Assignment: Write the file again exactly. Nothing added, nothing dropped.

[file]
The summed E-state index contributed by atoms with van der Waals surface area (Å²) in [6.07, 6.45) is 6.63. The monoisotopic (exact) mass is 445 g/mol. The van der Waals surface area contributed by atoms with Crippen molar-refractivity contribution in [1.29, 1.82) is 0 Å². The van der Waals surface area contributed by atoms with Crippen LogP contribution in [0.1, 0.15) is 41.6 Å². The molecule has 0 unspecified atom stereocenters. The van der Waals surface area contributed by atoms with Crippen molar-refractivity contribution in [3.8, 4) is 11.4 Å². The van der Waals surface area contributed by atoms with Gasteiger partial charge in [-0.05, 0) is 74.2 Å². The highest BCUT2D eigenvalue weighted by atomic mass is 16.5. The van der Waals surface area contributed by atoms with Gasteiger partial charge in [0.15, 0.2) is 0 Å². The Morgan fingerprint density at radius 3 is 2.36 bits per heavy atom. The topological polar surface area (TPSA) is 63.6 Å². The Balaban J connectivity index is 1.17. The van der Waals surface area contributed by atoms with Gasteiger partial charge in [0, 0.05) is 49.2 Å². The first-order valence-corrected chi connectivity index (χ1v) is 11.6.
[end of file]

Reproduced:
The summed E-state index contributed by atoms with van der Waals surface area (Å²) in [6.07, 6.45) is 6.63. The monoisotopic (exact) mass is 445 g/mol. The van der Waals surface area contributed by atoms with Crippen molar-refractivity contribution in [1.29, 1.82) is 0 Å². The van der Waals surface area contributed by atoms with Crippen LogP contribution in [0.1, 0.15) is 41.6 Å². The molecule has 0 unspecified atom stereocenters. The van der Waals surface area contributed by atoms with Crippen molar-refractivity contribution in [3.8, 4) is 11.4 Å². The van der Waals surface area contributed by atoms with Gasteiger partial charge in [-0.05, 0) is 74.2 Å². The highest BCUT2D eigenvalue weighted by atomic mass is 16.5. The van der Waals surface area contributed by atoms with Gasteiger partial charge in [0.15, 0.2) is 0 Å². The Morgan fingerprint density at radius 3 is 2.36 bits per heavy atom. The topological polar surface area (TPSA) is 63.6 Å². The Balaban J connectivity index is 1.17. The van der Waals surface area contributed by atoms with Gasteiger partial charge in [0, 0.05) is 49.2 Å². The first-order valence-corrected chi connectivity index (χ1v) is 11.6.